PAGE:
The Town Hall, originally by (Joseph) Hansom & (Edward) Welch, 1832-34, completed and extended by Charles Edge in 1837 and 1849-51, with later alterations. White limestone or "Anglesey marble" (the cost of excavating and transporting which helped to bankrupt Hansom). Listed Building. Victoria Square, Birmingham City Centre. This "simple Corinthian temple" (Welch's words, qtd. in Foster 58) is Grade 1 listed. The first important Roman Revival building in England, it was based on the temple of Castor and Pollux in Rome (see also Curl 288), it was the first important civic building in Birmingham. Raised on its tall arcaded podium, with its bays stretching back across the square, it remains the most iconic.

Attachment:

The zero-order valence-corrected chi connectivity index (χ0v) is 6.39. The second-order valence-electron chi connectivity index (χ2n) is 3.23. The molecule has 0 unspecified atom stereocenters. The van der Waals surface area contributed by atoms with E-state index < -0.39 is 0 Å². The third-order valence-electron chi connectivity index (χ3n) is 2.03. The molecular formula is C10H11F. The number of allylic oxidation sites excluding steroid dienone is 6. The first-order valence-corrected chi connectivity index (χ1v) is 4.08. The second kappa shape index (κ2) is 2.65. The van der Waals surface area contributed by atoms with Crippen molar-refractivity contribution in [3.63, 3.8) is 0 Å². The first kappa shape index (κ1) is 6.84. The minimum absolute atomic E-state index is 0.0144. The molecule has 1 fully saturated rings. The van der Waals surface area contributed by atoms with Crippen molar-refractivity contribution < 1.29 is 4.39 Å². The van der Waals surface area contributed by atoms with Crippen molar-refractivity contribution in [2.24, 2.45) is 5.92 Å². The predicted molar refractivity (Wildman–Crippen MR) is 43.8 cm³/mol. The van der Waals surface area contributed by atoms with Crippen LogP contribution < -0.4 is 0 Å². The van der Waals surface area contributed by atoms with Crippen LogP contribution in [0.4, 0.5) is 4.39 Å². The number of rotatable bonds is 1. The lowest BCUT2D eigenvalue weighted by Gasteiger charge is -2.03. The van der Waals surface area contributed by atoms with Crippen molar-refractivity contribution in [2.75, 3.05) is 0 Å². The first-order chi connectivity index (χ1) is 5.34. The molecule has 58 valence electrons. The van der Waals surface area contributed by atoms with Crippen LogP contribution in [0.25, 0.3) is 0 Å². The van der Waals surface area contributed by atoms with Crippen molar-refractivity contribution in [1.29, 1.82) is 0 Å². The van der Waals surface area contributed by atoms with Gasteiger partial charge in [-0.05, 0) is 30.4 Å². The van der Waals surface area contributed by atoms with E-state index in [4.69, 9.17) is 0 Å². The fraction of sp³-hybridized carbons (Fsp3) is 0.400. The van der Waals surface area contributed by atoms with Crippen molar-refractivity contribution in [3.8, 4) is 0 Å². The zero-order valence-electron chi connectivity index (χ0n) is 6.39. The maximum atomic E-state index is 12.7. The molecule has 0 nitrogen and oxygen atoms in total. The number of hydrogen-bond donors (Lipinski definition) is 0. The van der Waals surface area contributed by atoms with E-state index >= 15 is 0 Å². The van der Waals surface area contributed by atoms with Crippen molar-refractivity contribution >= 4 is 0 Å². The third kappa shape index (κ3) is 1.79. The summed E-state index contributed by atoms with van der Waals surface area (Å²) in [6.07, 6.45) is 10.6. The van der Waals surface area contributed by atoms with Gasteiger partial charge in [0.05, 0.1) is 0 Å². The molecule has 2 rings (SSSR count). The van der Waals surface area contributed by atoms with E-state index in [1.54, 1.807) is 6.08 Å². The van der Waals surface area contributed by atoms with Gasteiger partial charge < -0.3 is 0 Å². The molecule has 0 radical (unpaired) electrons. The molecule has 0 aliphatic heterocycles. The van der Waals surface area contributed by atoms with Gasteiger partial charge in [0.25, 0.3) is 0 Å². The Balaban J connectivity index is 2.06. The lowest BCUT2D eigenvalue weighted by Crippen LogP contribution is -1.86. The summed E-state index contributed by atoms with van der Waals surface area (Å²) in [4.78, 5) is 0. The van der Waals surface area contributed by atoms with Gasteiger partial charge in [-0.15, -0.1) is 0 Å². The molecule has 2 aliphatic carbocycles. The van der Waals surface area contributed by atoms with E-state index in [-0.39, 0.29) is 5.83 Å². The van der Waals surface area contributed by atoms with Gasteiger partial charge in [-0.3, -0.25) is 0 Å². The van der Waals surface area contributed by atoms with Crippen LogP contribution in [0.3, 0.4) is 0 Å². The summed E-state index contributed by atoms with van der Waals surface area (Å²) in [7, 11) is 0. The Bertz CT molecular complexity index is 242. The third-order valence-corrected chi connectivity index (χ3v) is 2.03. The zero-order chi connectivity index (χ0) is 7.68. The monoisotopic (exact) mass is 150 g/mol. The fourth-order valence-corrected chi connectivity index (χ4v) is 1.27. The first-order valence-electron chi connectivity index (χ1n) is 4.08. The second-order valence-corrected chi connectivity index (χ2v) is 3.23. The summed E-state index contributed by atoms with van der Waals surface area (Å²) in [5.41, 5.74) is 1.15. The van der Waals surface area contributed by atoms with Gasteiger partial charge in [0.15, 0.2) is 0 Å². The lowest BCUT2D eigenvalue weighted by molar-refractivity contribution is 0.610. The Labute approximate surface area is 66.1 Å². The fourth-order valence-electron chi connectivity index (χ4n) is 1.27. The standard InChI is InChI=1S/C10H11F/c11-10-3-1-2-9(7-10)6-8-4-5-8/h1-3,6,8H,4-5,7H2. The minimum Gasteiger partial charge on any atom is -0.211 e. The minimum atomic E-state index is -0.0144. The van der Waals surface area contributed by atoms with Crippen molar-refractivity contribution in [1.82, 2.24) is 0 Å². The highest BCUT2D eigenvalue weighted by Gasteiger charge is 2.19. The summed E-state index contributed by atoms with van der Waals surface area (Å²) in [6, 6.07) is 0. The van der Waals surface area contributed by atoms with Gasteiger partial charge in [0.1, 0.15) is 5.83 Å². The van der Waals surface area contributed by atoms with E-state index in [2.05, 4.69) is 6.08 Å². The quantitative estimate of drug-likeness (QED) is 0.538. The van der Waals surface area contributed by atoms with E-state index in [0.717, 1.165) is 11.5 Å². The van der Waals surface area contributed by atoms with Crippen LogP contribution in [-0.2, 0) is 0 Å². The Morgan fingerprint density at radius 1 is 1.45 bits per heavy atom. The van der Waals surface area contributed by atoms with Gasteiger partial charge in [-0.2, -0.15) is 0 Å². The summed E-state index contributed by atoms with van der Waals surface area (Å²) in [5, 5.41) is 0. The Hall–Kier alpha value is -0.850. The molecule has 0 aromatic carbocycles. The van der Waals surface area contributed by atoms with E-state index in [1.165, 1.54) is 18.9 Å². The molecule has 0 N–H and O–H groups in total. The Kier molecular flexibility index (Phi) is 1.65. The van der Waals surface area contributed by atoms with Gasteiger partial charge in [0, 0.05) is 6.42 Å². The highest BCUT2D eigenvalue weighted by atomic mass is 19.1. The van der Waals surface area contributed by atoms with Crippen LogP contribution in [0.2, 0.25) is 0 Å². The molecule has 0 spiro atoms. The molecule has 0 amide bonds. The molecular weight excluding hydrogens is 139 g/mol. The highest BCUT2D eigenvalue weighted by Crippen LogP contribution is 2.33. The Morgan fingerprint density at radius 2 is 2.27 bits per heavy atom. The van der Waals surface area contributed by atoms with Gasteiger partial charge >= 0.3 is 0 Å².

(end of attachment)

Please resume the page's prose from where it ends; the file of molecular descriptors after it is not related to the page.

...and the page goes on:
The Town Hall is not overshadowed by its busy context, despite having Yeoville Thomason's Council House and Museum and Art Gallery on one side, and more modern buildings on the other. Behind it in the left-hand picture stands Thomas Brock's statue of Queen Victoria.
Photographs, text and formatting by Jacqueline Banerjee, 2012. [You may use these images without prior permission for any scholarly or educational purpose as long as you (1) credit the photographer and (2) link your document to this URL in a web document or cite it in a print one. Click on the images to produce larger pictures.]
Curl, James Stevens. Victorian Architecture. Newton Abbot: David & Charles, 1990. Print.
Foster, Andy. Birmingham. Pevsner Architectural Guides. New Haven & London: Yale University Press, 2005. Print.
Town Hall, Birmingham. British Listed Buildings. Web. 25 August 2012.
Last modified 29 August 2012